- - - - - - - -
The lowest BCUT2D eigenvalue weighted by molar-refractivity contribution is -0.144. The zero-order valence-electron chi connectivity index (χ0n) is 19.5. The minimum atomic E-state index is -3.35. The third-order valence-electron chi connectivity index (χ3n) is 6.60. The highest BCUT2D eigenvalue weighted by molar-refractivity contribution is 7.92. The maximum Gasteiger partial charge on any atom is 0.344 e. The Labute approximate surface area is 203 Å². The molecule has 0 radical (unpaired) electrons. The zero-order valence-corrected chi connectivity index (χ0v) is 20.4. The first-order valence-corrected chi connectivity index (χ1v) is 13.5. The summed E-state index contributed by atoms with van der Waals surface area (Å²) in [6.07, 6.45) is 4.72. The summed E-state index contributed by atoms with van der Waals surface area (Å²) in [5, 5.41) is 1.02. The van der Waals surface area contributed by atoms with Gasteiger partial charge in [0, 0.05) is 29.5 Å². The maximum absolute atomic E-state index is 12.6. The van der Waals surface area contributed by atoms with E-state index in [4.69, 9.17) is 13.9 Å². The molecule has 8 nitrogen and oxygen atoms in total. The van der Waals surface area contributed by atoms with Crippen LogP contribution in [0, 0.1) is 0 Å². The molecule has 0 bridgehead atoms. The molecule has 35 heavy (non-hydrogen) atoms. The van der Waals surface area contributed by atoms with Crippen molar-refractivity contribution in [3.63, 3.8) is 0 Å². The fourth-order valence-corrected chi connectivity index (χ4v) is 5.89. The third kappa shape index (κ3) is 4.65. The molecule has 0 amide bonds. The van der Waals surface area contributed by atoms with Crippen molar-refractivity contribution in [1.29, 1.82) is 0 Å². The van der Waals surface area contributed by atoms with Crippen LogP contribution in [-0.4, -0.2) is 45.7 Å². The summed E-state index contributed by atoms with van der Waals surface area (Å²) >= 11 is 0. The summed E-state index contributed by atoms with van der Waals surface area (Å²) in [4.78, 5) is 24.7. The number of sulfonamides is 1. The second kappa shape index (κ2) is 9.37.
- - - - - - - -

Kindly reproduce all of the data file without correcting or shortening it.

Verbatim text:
The lowest BCUT2D eigenvalue weighted by molar-refractivity contribution is -0.144. The zero-order valence-electron chi connectivity index (χ0n) is 19.5. The minimum atomic E-state index is -3.35. The third-order valence-electron chi connectivity index (χ3n) is 6.60. The highest BCUT2D eigenvalue weighted by molar-refractivity contribution is 7.92. The maximum Gasteiger partial charge on any atom is 0.344 e. The Labute approximate surface area is 203 Å². The molecule has 0 radical (unpaired) electrons. The zero-order valence-corrected chi connectivity index (χ0v) is 20.4. The first-order valence-corrected chi connectivity index (χ1v) is 13.5. The summed E-state index contributed by atoms with van der Waals surface area (Å²) in [6.07, 6.45) is 4.72. The summed E-state index contributed by atoms with van der Waals surface area (Å²) in [5, 5.41) is 1.02. The van der Waals surface area contributed by atoms with Gasteiger partial charge in [0, 0.05) is 29.5 Å². The maximum absolute atomic E-state index is 12.6. The van der Waals surface area contributed by atoms with E-state index in [4.69, 9.17) is 13.9 Å². The molecule has 8 nitrogen and oxygen atoms in total. The van der Waals surface area contributed by atoms with Crippen LogP contribution in [0, 0.1) is 0 Å². The molecule has 0 bridgehead atoms. The molecule has 35 heavy (non-hydrogen) atoms. The van der Waals surface area contributed by atoms with Crippen molar-refractivity contribution in [3.63, 3.8) is 0 Å². The fourth-order valence-corrected chi connectivity index (χ4v) is 5.89. The third kappa shape index (κ3) is 4.65. The molecule has 0 amide bonds. The van der Waals surface area contributed by atoms with Crippen molar-refractivity contribution in [1.29, 1.82) is 0 Å². The van der Waals surface area contributed by atoms with Crippen LogP contribution in [-0.4, -0.2) is 45.7 Å². The summed E-state index contributed by atoms with van der Waals surface area (Å²) >= 11 is 0. The summed E-state index contributed by atoms with van der Waals surface area (Å²) in [4.78, 5) is 24.7. The number of sulfonamides is 1. The second kappa shape index (κ2) is 9.37.